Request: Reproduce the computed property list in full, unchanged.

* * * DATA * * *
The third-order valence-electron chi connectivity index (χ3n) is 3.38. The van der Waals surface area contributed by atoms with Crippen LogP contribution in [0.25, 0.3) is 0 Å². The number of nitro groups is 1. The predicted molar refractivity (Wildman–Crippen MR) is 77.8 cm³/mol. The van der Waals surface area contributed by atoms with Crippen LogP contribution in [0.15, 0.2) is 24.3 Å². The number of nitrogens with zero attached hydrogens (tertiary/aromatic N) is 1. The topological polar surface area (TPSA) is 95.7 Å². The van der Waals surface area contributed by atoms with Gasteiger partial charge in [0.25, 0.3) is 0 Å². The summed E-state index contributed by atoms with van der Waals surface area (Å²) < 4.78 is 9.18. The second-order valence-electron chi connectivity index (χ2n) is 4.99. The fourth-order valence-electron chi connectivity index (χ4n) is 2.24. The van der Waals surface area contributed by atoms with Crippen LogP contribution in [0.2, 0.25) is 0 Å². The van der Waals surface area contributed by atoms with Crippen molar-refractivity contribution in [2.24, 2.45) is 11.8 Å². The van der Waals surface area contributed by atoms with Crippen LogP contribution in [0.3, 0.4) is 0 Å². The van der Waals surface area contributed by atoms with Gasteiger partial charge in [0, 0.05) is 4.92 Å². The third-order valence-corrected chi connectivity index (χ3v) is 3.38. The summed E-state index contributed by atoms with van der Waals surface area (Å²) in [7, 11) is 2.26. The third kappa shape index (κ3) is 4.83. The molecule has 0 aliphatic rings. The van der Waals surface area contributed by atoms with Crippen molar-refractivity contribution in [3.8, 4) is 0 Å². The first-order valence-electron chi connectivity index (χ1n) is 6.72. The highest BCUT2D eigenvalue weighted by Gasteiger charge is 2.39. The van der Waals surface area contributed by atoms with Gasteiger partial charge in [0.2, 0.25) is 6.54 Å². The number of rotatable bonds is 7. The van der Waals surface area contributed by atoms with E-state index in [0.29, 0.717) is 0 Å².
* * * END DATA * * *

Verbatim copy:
The third-order valence-electron chi connectivity index (χ3n) is 3.38. The van der Waals surface area contributed by atoms with Crippen LogP contribution in [0.25, 0.3) is 0 Å². The number of nitro groups is 1. The predicted molar refractivity (Wildman–Crippen MR) is 77.8 cm³/mol. The van der Waals surface area contributed by atoms with Crippen LogP contribution in [0.15, 0.2) is 24.3 Å². The number of nitrogens with zero attached hydrogens (tertiary/aromatic N) is 1. The topological polar surface area (TPSA) is 95.7 Å². The van der Waals surface area contributed by atoms with Gasteiger partial charge in [0.25, 0.3) is 0 Å². The summed E-state index contributed by atoms with van der Waals surface area (Å²) < 4.78 is 9.18. The second-order valence-electron chi connectivity index (χ2n) is 4.99. The fourth-order valence-electron chi connectivity index (χ4n) is 2.24. The van der Waals surface area contributed by atoms with Crippen LogP contribution in [0.2, 0.25) is 0 Å². The van der Waals surface area contributed by atoms with Crippen molar-refractivity contribution in [2.24, 2.45) is 11.8 Å². The van der Waals surface area contributed by atoms with Crippen LogP contribution in [0.3, 0.4) is 0 Å². The van der Waals surface area contributed by atoms with Gasteiger partial charge in [0, 0.05) is 4.92 Å². The third-order valence-corrected chi connectivity index (χ3v) is 3.38. The summed E-state index contributed by atoms with van der Waals surface area (Å²) in [7, 11) is 2.26. The third kappa shape index (κ3) is 4.83. The molecule has 0 aliphatic rings. The van der Waals surface area contributed by atoms with Crippen molar-refractivity contribution in [3.8, 4) is 0 Å². The first-order valence-electron chi connectivity index (χ1n) is 6.72. The highest BCUT2D eigenvalue weighted by Gasteiger charge is 2.39. The van der Waals surface area contributed by atoms with Gasteiger partial charge in [0.2, 0.25) is 6.54 Å². The number of rotatable bonds is 7. The van der Waals surface area contributed by atoms with E-state index in [0.29, 0.717) is 0 Å².